That improving public sentiment is where the campaign‘s central theme of ‘Past Bad, Future Good’ would come from. The people of Jacksonville were hungry for an optimistic vision of the future and with that message, the nascent Delaney campaign had struck gold. It would all play perfectly into the fact that Delaney’s top rivals were a pair of former mayors, Jake Godbold and Tommy Hazouri.
The campaign was headquartered in an abandoned Southbank hotel, which also served as the base of operations for the Duval GOP at the time.
“We had free run of the entire hotel,” Libby remembers. “We even had a secret break room on the third floor -- we called it the populus room.”
The campaign would throw big parties for young professionals. This was, of course, in the days before Facebook and cell phones with cameras.
“It was a grand and glorious time,” said Libby.
As in all municipal elections, the mayor’s office was not the only race on the ballot. Jacksonville was electing a new city council, sheriff and voting on numerous other positions.
The sheriff’s race featured Republican Joe Stelma and Democrats W.C. Brown and Nat Glover. A January poll had Glover a distant third in the race, but most of the voters were still undecided.
While Brown and Stelma sniped at each other, the Glover campaign began to take off like a rocket, fueled in part by Glover’s own performance in a televised debate.
With two weeks left before the election, GOP Chairman Don Brewer was forced to make the decision to pull resources away from the flagging Stelma campaign and redirect everything into electing Delaney. Up until that point the Duval Republican Party had been splitting resources between the two camps.
It was a pivotal decision.
“We had a limited number of phones,” Libby notes.
In the end, Nat Glover was elected Sheriff with 51% of the vote in the first election.
Not having Glover on the ballot to drive up African-American turnout in the general election would be helpful to Delaney.
As the Delaney camp plugged away with their message of ‘Past Bad, Future Good’ the voters would begin to respond in a big way.
“Every time we ran a new ad or dropped a new mail piece, you could actually see the impact in our polling,” said Libby.
Throughout the month of March, Delaney and Hazouri were locked in a battle for second place. The internal tracking polls show daily swings of a percentage point or two, but neither candidate seemed to be able to break away. Voters began to get engaged at the start of April and in the ten days that followed support for Hazouri began to melt away in favor of Delaney, Godbold and a late surge by Councilman Harry Reagan who saw his limited support more than double during the final week.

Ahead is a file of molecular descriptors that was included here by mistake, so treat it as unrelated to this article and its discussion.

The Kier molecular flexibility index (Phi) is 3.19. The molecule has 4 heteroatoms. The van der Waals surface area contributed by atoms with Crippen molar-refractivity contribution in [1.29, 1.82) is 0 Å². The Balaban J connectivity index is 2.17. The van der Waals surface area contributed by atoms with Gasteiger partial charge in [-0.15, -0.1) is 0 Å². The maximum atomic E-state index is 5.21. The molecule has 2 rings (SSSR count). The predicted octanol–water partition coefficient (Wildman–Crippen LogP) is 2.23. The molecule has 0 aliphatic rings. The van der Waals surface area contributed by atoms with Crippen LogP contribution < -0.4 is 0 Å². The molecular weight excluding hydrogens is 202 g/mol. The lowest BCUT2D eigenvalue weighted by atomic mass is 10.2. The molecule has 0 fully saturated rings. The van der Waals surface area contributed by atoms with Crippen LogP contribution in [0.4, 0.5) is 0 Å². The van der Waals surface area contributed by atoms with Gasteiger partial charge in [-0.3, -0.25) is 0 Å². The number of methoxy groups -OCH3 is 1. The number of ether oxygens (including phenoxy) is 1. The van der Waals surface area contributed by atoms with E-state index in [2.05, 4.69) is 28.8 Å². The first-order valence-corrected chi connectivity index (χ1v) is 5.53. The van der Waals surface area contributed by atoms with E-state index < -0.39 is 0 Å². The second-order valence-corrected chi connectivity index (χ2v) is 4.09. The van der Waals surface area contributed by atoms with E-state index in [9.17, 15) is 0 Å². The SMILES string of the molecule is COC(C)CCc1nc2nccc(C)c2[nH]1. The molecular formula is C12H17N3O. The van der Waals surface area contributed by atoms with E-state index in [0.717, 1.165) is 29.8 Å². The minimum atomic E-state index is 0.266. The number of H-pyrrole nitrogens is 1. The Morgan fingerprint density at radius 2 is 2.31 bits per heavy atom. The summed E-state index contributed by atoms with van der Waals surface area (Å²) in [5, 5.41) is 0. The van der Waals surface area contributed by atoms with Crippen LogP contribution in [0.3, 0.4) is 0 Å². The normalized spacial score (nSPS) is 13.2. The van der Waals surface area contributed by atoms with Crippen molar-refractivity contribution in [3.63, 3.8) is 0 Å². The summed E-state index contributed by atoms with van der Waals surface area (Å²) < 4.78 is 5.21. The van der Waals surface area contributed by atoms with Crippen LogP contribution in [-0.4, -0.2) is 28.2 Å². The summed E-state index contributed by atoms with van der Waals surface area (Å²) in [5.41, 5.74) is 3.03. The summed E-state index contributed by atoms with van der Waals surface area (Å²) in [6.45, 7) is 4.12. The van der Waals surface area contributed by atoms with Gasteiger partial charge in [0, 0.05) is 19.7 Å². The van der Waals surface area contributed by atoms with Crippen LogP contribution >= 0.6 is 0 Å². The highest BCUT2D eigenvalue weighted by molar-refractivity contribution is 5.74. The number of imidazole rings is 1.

On election night it was as the polling predicted, Godbold and Delaney finished within 600 votes of each other: 55,902 for Godbold, 55,361 for Delaney. Tommy Hazouri was a distant third with 38,289 votes or about 22%, followed by Reagan with 18,235 or 11%.
“Delaney comes with a strong Republican backing, Jake has a strong core of followers who still believe in him. I was kind of caught in the middle,” Hazouri remarked shortly after the election.
“Going into the runoff, despite having finished second, we were very confident we were going to win,” said Libby.
A scramble for endorsements soon followed.
First Hazouri and then Reagan would break with their own party to back Delaney. Hazouri’s endorsement came within days of the election, an exclamation point on the bad blood that existed between the former mayors.
“I could be silent,” Hazouri told a crowd gathered at Delaney headquarters. “I could endorse another candidate. But neither course of action would do honor to my dream for Jacksonville. John Delaney offers a fresh start for Jacksonville. A fresh start that I strongly, strongly endorse today.”
Regan waited until early May to fire his shot.
“I think people can make up their own mind who to vote for, but I’m telling them who I’m voting for,” Reagan told the Times-Union. “It was a difficult stretch for me to imagine endorsing Jake in light of my concerns about his past administration.”
Goldbold had help from then Governor Lawton Chiles, who had successfully fended off a challenge from Republican Jeb Bush months earlier.
“I understand Cracker,” the governor said while stumping for Godbold. “He speaks it and speaks it with the right accent.”
Both candidates attempted to make inroads into each other’s base of support. The Delaney campaign spent in excess of a hundred thousand dollars to specifically court African-American voters with very little success.